Retrospective Accounts of Cognitive Behaviour Therapy For Eating Disorders: Which Aspects Were Most Useful?

Research Abstract

Brown, N. Lancaster D.Clin.Psych. 2008 B2c 59-13297

The trans-diagnostic model of eating disorders (Fairburn, Cooper & Shafran, 2003) proposes that differential eating disorder diagnosis is irrelevant, as eating disorders are similar disorders sharing common processes. This model suggests that in addition to extreme concerns about shape, weight and controlling food intake, four additional mechanisms may create barriers to successful change in individuals with eating disorders. These mechanisms are core low self-esteem, mood intolerance, clinical perfectionism and interpersonal difficulties.

The literature review focuses specifically on the mechanism of ‘mood intolerance’. Studies investigating relationships between negative affect, coping, emotional regulation and disordered eating are reviewed. Evidence suggests that difficulties with affect regulation are associated with the use of disordered eating. Individuals with higher levels of disordered eating engage in more avoidant and emotional coping than individuals with less disordered eating. Additionally, negative affect is associated with avoidant coping and disordered eating.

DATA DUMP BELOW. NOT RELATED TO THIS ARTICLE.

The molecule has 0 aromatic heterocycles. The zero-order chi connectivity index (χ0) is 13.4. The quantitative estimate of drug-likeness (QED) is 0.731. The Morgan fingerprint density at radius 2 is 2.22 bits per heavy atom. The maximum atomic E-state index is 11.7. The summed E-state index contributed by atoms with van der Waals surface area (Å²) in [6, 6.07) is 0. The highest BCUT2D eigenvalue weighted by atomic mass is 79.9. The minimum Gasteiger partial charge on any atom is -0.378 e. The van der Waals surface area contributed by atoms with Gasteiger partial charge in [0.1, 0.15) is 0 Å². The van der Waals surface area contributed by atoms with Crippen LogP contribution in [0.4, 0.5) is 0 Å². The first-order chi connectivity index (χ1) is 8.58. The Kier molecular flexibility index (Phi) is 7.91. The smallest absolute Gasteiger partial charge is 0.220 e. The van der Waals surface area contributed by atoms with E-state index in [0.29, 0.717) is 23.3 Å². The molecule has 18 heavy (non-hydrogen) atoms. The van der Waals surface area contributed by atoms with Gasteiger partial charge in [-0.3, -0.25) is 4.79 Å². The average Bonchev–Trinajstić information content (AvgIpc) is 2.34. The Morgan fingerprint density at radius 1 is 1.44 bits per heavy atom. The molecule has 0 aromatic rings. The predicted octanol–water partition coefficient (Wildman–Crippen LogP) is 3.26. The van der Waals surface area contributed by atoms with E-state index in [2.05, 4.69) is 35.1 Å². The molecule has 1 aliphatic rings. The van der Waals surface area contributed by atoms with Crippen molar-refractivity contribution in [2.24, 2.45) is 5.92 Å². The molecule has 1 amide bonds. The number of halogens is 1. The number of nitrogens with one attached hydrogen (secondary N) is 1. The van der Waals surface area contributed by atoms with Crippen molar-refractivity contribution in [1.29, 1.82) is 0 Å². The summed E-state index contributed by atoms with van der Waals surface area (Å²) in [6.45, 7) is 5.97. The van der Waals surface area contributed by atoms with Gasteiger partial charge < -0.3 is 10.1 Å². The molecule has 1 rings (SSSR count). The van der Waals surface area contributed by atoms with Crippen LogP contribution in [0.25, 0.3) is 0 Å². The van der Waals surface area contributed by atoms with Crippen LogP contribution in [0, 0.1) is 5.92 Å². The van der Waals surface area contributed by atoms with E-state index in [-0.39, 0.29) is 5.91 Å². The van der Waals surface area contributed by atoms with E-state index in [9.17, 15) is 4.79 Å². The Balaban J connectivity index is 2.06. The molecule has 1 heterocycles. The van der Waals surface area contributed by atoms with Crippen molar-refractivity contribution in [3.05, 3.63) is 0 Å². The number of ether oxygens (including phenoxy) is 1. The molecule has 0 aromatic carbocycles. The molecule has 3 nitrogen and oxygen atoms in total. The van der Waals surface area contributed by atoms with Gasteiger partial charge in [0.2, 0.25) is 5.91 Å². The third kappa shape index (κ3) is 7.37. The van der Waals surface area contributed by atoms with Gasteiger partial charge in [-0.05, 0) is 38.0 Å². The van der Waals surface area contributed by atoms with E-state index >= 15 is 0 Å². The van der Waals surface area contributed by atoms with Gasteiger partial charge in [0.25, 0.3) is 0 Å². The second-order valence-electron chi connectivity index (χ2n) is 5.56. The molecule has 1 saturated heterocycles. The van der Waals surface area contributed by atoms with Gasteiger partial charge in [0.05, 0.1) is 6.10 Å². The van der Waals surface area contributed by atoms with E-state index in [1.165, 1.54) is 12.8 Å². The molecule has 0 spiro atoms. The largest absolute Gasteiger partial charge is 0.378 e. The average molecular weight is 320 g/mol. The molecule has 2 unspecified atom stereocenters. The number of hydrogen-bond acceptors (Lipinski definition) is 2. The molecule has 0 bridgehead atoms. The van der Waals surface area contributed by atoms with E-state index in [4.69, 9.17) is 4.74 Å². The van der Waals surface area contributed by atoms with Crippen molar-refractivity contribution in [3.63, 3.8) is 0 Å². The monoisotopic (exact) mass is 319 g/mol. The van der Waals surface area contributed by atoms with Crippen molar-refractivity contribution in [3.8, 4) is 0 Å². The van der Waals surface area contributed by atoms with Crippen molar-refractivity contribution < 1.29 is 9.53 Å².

Therefore, affect regulation is a key area to consider in eating disorder treatment.

The research paper is a qualitative study investigating people’s experiences of cognitive behaviour therapy (CBT) for an eating disorder, in order to find out more about how change occurs during therapy, specifically in relation to the mechanisms outlined by the trans-diagnostic model of eating disorders.

Ten women were interviewed and data were analysed using Framework Analysis. Responses covered four main themes: support for the trans-diagnostic model; CBT related change; the therapeutic alliance; and personal factors. The trans-diagnostic model for eating disorders provides a useful framework for understanding experiences of change during CBT for an eating disorder.

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